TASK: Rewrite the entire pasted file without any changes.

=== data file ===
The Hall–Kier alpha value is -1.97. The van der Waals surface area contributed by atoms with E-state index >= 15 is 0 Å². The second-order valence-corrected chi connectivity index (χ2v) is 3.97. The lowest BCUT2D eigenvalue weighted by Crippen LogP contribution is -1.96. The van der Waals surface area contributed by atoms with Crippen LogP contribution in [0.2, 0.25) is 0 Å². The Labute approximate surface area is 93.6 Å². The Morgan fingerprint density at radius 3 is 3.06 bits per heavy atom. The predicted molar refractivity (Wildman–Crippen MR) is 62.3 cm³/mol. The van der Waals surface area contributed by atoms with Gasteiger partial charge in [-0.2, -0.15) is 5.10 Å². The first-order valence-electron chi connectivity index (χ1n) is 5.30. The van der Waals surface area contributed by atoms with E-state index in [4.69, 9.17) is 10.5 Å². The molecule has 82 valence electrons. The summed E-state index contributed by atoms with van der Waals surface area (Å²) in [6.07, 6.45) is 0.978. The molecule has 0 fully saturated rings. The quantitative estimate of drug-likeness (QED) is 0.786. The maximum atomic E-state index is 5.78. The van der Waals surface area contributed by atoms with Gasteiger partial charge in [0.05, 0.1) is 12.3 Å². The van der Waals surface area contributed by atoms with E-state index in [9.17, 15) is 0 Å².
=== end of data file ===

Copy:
The Hall–Kier alpha value is -1.97. The van der Waals surface area contributed by atoms with E-state index >= 15 is 0 Å². The second-order valence-corrected chi connectivity index (χ2v) is 3.97. The lowest BCUT2D eigenvalue weighted by Crippen LogP contribution is -1.96. The van der Waals surface area contributed by atoms with Crippen LogP contribution in [0.2, 0.25) is 0 Å². The Labute approximate surface area is 93.6 Å². The Morgan fingerprint density at radius 3 is 3.06 bits per heavy atom. The predicted molar refractivity (Wildman–Crippen MR) is 62.3 cm³/mol. The van der Waals surface area contributed by atoms with Gasteiger partial charge in [-0.2, -0.15) is 5.10 Å². The first-order valence-electron chi connectivity index (χ1n) is 5.30. The van der Waals surface area contributed by atoms with E-state index in [4.69, 9.17) is 10.5 Å². The molecule has 82 valence electrons. The summed E-state index contributed by atoms with van der Waals surface area (Å²) in [6.07, 6.45) is 0.978. The molecule has 0 fully saturated rings. The quantitative estimate of drug-likeness (QED) is 0.786. The maximum atomic E-state index is 5.78. The van der Waals surface area contributed by atoms with Gasteiger partial charge in [0.05, 0.1) is 12.3 Å². The van der Waals surface area contributed by atoms with E-state index in [9.17, 15) is 0 Å².